by Bonnie Butcher
On November 5 the University of West Georgia psychology department hosted their annual lecture series in honor of the late Dr. Bill Roll and his contributions to parapsychological research. Dr. Edwin May gave a presentation on his work with the psychic spy program funded by the United States government for over 20 years, commonly known as “Stargate.” Psychic spy Joe McMoneagle also presented, who worked alongside Dr. May.
Dr. May began his career in low energy, experimental nuclear physics before becoming interested in parapsychological phenomena in 1975. While involved with the government’s 22-year project in parapsychological research, he presided over 70 percent of the funding and 85 percent of the data collection. The U.S. government closed down this program in 1995.
The Russians and Americans were spying on each other with remote viewing from 1972-1995. Remote viewing is the ability to remotely perceive information about a person, place, event, or object that you have absolutely no access to through any other means except via the mind.
This program underwent many name changes over the years, but Stargate is the name most people recognize.
“The primary reason we were doing this is so we could spy and collect intelligence,” Dr. May said.
This provided them with the responsibility of integrating what they learned into the broader intelligence community during the Cold War. It was understood that if we could spy on the Russians, then they could spy on us. This idea scared most people, and Stargate took on the task of foreign threat assessment.
Another aspect of the program was the research charter, working to make the project better and protect the information. The information had to be collected in the best possible way, then reviewed and decided whether it was any good or not.
Dr. May explained that the scientific oversight committee they worked alongside was made primarily of skeptics.
“An entrance requirement was that you had to be a skeptic, but an open-minded skeptic,” Dr. May said.
“We had sufficient resources to form a critical mass of people. On my watch, we had two million dollars a year funding, which allowed us to make tremendous scientific progress because we had the resources the hire the best possible people.”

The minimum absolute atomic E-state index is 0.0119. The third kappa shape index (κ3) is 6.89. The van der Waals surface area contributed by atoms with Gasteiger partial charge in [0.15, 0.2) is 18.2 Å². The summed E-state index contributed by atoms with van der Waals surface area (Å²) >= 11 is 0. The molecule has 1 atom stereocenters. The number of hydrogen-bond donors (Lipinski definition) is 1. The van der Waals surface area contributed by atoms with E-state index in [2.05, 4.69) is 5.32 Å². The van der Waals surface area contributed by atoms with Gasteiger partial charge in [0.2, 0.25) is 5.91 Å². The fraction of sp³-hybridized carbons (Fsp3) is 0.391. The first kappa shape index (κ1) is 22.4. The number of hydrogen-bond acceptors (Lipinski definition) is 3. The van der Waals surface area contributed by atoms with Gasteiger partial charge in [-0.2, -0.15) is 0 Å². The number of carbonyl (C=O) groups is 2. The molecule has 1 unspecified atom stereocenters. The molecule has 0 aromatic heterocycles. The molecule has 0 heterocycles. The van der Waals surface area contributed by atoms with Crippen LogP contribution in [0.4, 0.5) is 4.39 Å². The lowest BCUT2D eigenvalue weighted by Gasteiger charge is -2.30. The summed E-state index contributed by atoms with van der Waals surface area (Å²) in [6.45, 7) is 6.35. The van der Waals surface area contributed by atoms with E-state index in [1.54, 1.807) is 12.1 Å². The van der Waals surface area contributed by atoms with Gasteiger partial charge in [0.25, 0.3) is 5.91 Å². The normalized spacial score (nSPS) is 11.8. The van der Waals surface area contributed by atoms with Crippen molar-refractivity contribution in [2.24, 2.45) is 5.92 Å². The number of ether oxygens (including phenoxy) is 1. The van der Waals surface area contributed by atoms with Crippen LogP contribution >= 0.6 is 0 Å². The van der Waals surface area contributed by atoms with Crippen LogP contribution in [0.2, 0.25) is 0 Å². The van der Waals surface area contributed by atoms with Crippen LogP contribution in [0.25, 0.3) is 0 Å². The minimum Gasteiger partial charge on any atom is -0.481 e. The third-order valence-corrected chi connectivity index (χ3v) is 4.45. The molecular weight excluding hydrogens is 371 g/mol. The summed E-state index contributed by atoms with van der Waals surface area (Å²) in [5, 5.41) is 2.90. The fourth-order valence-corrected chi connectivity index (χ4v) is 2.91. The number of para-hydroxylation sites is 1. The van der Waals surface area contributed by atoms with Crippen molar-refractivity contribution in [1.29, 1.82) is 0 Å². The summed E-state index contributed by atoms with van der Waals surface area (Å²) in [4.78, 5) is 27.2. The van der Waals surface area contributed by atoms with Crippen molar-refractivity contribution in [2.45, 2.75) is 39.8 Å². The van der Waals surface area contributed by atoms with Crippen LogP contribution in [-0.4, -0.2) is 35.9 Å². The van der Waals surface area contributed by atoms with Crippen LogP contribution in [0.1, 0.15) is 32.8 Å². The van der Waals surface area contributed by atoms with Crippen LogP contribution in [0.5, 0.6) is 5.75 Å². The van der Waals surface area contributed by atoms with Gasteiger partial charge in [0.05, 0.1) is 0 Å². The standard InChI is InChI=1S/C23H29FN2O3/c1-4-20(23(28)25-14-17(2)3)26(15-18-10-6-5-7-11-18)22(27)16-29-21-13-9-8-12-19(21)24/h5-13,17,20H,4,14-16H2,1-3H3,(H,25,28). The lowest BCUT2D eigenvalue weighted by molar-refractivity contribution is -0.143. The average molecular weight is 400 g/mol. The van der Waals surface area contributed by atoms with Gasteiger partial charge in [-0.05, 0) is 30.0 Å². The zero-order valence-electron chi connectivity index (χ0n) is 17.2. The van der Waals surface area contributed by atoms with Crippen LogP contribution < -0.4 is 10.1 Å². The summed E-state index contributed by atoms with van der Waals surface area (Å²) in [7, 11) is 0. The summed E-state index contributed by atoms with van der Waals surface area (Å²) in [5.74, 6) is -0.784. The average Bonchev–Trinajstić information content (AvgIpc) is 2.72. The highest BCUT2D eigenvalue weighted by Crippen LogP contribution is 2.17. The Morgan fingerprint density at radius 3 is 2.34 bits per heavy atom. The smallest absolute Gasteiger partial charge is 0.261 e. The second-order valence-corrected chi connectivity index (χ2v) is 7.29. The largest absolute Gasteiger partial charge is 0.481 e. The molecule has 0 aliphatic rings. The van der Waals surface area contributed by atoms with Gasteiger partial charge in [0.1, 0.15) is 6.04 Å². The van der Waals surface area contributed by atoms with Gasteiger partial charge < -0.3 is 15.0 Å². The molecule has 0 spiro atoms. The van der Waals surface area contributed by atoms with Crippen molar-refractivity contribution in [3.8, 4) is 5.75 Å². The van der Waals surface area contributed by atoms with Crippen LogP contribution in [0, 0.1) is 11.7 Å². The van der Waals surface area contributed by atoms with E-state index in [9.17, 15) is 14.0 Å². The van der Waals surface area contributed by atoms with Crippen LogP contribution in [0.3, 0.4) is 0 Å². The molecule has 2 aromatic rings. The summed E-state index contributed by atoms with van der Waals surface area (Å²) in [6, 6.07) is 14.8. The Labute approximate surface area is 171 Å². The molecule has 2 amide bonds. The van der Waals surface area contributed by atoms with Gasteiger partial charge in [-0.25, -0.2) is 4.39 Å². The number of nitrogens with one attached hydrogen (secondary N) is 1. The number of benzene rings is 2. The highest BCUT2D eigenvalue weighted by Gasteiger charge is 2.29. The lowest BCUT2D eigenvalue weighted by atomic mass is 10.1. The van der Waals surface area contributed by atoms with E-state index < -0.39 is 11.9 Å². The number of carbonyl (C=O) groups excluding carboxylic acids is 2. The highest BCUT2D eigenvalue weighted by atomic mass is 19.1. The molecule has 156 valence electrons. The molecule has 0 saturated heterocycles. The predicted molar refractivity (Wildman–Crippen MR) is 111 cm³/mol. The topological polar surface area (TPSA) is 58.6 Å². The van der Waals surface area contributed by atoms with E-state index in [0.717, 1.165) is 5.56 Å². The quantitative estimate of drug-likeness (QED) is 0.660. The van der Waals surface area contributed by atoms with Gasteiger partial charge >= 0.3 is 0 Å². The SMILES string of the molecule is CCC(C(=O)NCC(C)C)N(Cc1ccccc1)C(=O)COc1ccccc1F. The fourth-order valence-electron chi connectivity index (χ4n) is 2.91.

To give the audience an example of remote viewing, Dr. May shared a video from a program called “Put to the Test,” which aired on ABC national television. The $300,000 half hour segment presented real time remote viewing.
Joe McMoneagle was featured in the video, demonstrating his compelling psychic abilities. He was shown traveling to Houston for the first time and being able to draw and recreate a location that he had never seen before in real life. He had no prior knowledge of the location, and he was able to recreate the images with convincing accuracy.
“Joe is the only experiment participant who has attained full membership in the Parapsychological Association,” Dr. May said. “It is indeed an honor; he is an equal researcher to any of us. I couldn’t do my job if he was not as insightful as he is to his internal experiences.”
While working on the Stargate project, Joe was given a target of a new building in the north of the Soviet Union.
“I was asked to describe what was happening on the roof of this building,” Joe said. “The image I had was two very large cylinders being welded together, missile tubes, a unique drive system, and all of this was taking place next to a submarine.”
In response to Joe’s findings, an admiral didn’t believe there was a submarine being built in the building, because it was 1000 meters from the sea. Seven days later, the submarine was launched and Joe’s image was proven correct. This submarine would later be the model of the popular movie, “The Hunt for Red October.” Dr. May and Joe will be going to Moscow in December to film on this boat.
On an ABC Nightline news piece, former CIA Director Robert Gates stated that there was no evidence of actual intelligence from remote viewing. As Dr. May said in his presentation, “They flat out lied.” In 1984, 85 percent out of 700 missions showed strong evidences of remote viewing. Of that 85 percent, nearly 50 percent of them produced actual intelligence.
This program demonstrated high interest, but not all of it was positive.
“Often, people tried to criticize the business,” Dr. May stated. “If it weren’t for a few heroes I cannot name, which drives me crazy, they put their careers on the line to protect this extremely interesting program.”
After the presentation, the crowd was given an opportunity for inquiry. One person asked Joe what he thinks of the path of psychic abilities among people in today’s world.
“In the old days, there were more sensitive people than today,” Joe said. “I think we grew a whole extra layer of brain just to do processing and that’s gotten in the way of psychic functioning. I think its going away and not actually evolving into. I’m a throwback.”
Dr. May was president of the Parapsychological Association in 1997 and served often on its board of directors. They granted him the Outstanding Achievement Award in 1996 and the Outstanding Career Achievement Award in 2007. Currently, Dr. May is the executive director of the Cognitive Sciences Laboratory, which now resides within the Laboratories for Fundamental Research.
The annual lecture series is hosted in honor of the late Dr. Bill Roll, a renowned parapsychologist and psychology professor at UWG, and his contributions to parapsychological research.
UWG psychology professor Dr. Chris Aanstoos spoke briefly in remembrance of Dr. Roll.
“Bill revised the field of parapsychology,” Dr. Aanstoos said. “He brought it out of the laboratory and into the world of the living.”Posted on